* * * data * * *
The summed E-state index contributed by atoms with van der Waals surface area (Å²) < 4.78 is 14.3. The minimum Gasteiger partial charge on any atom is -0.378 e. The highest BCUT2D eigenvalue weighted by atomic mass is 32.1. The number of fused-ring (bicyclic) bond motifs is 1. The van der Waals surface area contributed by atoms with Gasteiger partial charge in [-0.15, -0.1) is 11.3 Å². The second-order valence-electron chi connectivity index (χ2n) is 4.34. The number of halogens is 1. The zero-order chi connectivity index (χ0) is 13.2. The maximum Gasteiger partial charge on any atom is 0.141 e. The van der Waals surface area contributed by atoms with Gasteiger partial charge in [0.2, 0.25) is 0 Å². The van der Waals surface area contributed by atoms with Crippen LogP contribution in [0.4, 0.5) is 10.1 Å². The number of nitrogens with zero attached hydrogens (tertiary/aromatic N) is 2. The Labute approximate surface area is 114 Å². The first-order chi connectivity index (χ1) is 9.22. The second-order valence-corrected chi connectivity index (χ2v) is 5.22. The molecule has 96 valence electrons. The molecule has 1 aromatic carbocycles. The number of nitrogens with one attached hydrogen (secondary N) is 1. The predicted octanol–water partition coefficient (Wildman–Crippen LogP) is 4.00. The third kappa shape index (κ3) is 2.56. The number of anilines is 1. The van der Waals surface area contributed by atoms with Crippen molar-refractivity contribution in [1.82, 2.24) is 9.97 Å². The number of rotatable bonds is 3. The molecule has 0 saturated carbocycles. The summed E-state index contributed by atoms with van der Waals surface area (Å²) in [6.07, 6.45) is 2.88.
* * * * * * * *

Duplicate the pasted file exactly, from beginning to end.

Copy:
The summed E-state index contributed by atoms with van der Waals surface area (Å²) < 4.78 is 14.3. The minimum Gasteiger partial charge on any atom is -0.378 e. The highest BCUT2D eigenvalue weighted by atomic mass is 32.1. The number of fused-ring (bicyclic) bond motifs is 1. The van der Waals surface area contributed by atoms with Gasteiger partial charge in [-0.15, -0.1) is 11.3 Å². The second-order valence-electron chi connectivity index (χ2n) is 4.34. The number of halogens is 1. The zero-order chi connectivity index (χ0) is 13.2. The maximum Gasteiger partial charge on any atom is 0.141 e. The van der Waals surface area contributed by atoms with Gasteiger partial charge in [0.2, 0.25) is 0 Å². The van der Waals surface area contributed by atoms with Crippen LogP contribution in [0.4, 0.5) is 10.1 Å². The number of nitrogens with zero attached hydrogens (tertiary/aromatic N) is 2. The Labute approximate surface area is 114 Å². The first-order chi connectivity index (χ1) is 9.22. The second-order valence-corrected chi connectivity index (χ2v) is 5.22. The molecule has 96 valence electrons. The molecule has 1 aromatic carbocycles. The number of nitrogens with one attached hydrogen (secondary N) is 1. The predicted octanol–water partition coefficient (Wildman–Crippen LogP) is 4.00. The third kappa shape index (κ3) is 2.56. The number of anilines is 1. The van der Waals surface area contributed by atoms with Crippen molar-refractivity contribution in [1.82, 2.24) is 9.97 Å². The number of rotatable bonds is 3. The molecule has 0 saturated carbocycles. The summed E-state index contributed by atoms with van der Waals surface area (Å²) in [6.07, 6.45) is 2.88.